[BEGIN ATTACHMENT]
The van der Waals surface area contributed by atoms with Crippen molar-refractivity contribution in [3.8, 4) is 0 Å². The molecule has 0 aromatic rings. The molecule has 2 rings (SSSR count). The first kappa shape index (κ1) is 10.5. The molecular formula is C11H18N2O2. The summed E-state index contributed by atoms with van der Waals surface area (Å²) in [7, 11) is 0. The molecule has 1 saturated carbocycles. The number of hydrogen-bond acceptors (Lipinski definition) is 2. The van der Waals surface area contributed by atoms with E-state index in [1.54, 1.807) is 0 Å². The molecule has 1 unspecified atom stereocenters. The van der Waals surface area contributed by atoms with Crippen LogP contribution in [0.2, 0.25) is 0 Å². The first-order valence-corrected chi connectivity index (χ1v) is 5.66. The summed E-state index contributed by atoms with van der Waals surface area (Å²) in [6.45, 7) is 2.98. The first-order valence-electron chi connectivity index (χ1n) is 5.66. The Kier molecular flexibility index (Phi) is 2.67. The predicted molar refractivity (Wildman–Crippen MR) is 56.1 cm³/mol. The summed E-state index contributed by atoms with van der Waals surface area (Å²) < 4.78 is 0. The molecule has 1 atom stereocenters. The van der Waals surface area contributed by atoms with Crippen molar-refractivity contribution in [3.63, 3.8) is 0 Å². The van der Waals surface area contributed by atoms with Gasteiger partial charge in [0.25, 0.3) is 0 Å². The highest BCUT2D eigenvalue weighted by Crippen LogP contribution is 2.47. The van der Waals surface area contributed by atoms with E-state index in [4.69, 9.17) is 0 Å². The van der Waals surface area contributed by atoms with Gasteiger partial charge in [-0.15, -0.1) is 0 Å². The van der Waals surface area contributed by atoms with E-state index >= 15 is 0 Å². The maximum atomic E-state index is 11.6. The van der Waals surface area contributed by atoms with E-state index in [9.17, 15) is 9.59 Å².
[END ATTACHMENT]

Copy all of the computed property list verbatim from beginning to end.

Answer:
The van der Waals surface area contributed by atoms with Crippen molar-refractivity contribution in [3.8, 4) is 0 Å². The molecule has 0 aromatic rings. The molecule has 2 rings (SSSR count). The first kappa shape index (κ1) is 10.5. The molecular formula is C11H18N2O2. The summed E-state index contributed by atoms with van der Waals surface area (Å²) in [7, 11) is 0. The molecule has 1 saturated carbocycles. The number of hydrogen-bond acceptors (Lipinski definition) is 2. The van der Waals surface area contributed by atoms with E-state index in [1.54, 1.807) is 0 Å². The molecule has 1 unspecified atom stereocenters. The van der Waals surface area contributed by atoms with Crippen LogP contribution in [0.2, 0.25) is 0 Å². The first-order valence-corrected chi connectivity index (χ1v) is 5.66. The summed E-state index contributed by atoms with van der Waals surface area (Å²) in [6.45, 7) is 2.98. The first-order valence-electron chi connectivity index (χ1n) is 5.66. The Kier molecular flexibility index (Phi) is 2.67. The predicted molar refractivity (Wildman–Crippen MR) is 56.1 cm³/mol. The summed E-state index contributed by atoms with van der Waals surface area (Å²) < 4.78 is 0. The molecule has 1 atom stereocenters. The van der Waals surface area contributed by atoms with Crippen molar-refractivity contribution in [3.63, 3.8) is 0 Å². The van der Waals surface area contributed by atoms with Gasteiger partial charge in [0.25, 0.3) is 0 Å². The highest BCUT2D eigenvalue weighted by Crippen LogP contribution is 2.47. The van der Waals surface area contributed by atoms with E-state index in [4.69, 9.17) is 0 Å². The van der Waals surface area contributed by atoms with Gasteiger partial charge in [-0.15, -0.1) is 0 Å². The van der Waals surface area contributed by atoms with E-state index >= 15 is 0 Å². The maximum atomic E-state index is 11.6. The van der Waals surface area contributed by atoms with E-state index in [9.17, 15) is 9.59 Å².